The city of Caen (pics) has a long and complex history, most notably, it is known as the city of William the Conqueror, aka, William I, the first Norman King of England. Commanding a prominent hill in the center of the old city is Chateau de Caen, one of the largest medieval fortresses in Europe, built by William I circa 1060.
William was married to Matilda of Flanders in the early 1050’s, which marriage had been forbidden by the Pope. Apparently, William and Matilda were distant cousins and they needed eight years to secure papal blessing. This sanction came with conditions: both William and Matilda were to each fund the building of a monastery. The result were the Abbaye aux Hommes and the Abbaye aux Dames.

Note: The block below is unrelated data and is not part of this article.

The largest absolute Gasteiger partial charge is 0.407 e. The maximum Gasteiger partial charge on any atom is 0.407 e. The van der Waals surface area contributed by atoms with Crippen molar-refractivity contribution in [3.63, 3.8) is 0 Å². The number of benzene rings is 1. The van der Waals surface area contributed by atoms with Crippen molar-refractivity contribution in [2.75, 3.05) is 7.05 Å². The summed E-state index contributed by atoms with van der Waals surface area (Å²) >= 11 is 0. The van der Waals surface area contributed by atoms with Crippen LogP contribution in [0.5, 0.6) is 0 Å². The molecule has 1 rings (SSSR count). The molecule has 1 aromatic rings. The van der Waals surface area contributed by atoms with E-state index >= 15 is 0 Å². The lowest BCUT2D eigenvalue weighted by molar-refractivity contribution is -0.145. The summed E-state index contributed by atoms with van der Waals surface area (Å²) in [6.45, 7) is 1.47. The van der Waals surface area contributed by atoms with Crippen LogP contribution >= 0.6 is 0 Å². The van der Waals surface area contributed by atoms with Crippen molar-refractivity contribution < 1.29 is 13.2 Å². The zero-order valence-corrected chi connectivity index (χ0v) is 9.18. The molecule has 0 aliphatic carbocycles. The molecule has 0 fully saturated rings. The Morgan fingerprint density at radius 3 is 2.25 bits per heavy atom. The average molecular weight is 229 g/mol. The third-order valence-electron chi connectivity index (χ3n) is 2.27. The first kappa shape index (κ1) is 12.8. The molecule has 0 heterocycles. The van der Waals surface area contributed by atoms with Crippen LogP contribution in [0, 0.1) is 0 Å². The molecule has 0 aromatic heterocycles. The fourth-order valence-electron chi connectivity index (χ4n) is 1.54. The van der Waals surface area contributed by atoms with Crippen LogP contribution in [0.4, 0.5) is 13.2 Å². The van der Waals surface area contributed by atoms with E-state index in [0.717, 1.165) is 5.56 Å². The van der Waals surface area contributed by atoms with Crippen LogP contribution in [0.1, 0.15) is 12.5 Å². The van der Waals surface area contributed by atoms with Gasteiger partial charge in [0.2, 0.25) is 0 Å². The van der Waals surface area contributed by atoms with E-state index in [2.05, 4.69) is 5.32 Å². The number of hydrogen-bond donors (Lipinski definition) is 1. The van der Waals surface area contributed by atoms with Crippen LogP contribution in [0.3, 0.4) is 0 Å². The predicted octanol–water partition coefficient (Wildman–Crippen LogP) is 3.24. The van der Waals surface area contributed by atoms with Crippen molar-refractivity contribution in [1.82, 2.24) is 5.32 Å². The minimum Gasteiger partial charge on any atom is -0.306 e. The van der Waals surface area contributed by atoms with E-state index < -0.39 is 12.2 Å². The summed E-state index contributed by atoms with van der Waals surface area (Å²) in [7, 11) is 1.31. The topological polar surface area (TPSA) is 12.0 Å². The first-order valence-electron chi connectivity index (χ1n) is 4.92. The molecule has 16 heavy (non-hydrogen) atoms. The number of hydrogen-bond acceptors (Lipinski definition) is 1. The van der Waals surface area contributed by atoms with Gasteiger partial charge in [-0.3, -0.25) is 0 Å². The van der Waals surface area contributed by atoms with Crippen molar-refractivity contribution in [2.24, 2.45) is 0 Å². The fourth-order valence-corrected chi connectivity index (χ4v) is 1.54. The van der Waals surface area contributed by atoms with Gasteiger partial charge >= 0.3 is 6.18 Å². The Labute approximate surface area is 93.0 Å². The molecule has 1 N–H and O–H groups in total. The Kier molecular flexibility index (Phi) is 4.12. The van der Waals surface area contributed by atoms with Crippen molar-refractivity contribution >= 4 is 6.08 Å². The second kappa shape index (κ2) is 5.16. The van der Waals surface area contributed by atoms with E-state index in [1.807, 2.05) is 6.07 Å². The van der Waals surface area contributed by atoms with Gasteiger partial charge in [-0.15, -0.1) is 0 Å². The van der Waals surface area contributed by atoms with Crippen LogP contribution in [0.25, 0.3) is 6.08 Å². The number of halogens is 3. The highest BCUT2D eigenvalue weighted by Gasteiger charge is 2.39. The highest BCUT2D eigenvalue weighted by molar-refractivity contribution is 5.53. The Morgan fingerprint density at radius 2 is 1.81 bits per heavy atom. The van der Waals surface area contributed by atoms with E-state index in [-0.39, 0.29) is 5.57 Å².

Finally, in order to get from France to Great Britain, we booked passage across the English Channel with Brittany Ferries. The ferry port for this part of the coast is a short distance north of Caen in the town of Ouistreham. The boat is quite large and carries vehicles as well as foot passengers. The passage from Ouistreham to Portsmouth, England, took about 5 hours and involved a time change, France is on Central Europe Time and the UK is, of course Greenwich Mean Time, one hour earlier.
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